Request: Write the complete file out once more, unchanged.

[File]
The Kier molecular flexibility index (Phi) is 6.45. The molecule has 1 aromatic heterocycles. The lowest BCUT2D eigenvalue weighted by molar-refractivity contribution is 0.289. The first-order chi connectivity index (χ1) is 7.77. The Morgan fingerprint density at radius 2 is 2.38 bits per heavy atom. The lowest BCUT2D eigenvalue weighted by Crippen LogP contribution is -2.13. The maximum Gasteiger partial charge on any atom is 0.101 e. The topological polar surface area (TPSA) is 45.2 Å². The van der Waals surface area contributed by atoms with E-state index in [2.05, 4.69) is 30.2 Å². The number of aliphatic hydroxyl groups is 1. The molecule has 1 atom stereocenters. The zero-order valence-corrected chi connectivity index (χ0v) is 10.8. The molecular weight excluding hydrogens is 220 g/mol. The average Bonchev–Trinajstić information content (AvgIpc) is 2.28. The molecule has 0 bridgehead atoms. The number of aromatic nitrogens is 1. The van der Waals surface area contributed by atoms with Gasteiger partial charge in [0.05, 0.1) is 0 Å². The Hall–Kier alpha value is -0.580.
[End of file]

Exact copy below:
The Kier molecular flexibility index (Phi) is 6.45. The molecule has 1 aromatic heterocycles. The lowest BCUT2D eigenvalue weighted by molar-refractivity contribution is 0.289. The first-order chi connectivity index (χ1) is 7.77. The Morgan fingerprint density at radius 2 is 2.38 bits per heavy atom. The lowest BCUT2D eigenvalue weighted by Crippen LogP contribution is -2.13. The maximum Gasteiger partial charge on any atom is 0.101 e. The topological polar surface area (TPSA) is 45.2 Å². The van der Waals surface area contributed by atoms with E-state index in [2.05, 4.69) is 30.2 Å². The number of aliphatic hydroxyl groups is 1. The molecule has 1 atom stereocenters. The zero-order valence-corrected chi connectivity index (χ0v) is 10.8. The molecular weight excluding hydrogens is 220 g/mol. The average Bonchev–Trinajstić information content (AvgIpc) is 2.28. The molecule has 0 bridgehead atoms. The number of aromatic nitrogens is 1. The van der Waals surface area contributed by atoms with Gasteiger partial charge in [0.05, 0.1) is 0 Å². The Hall–Kier alpha value is -0.580.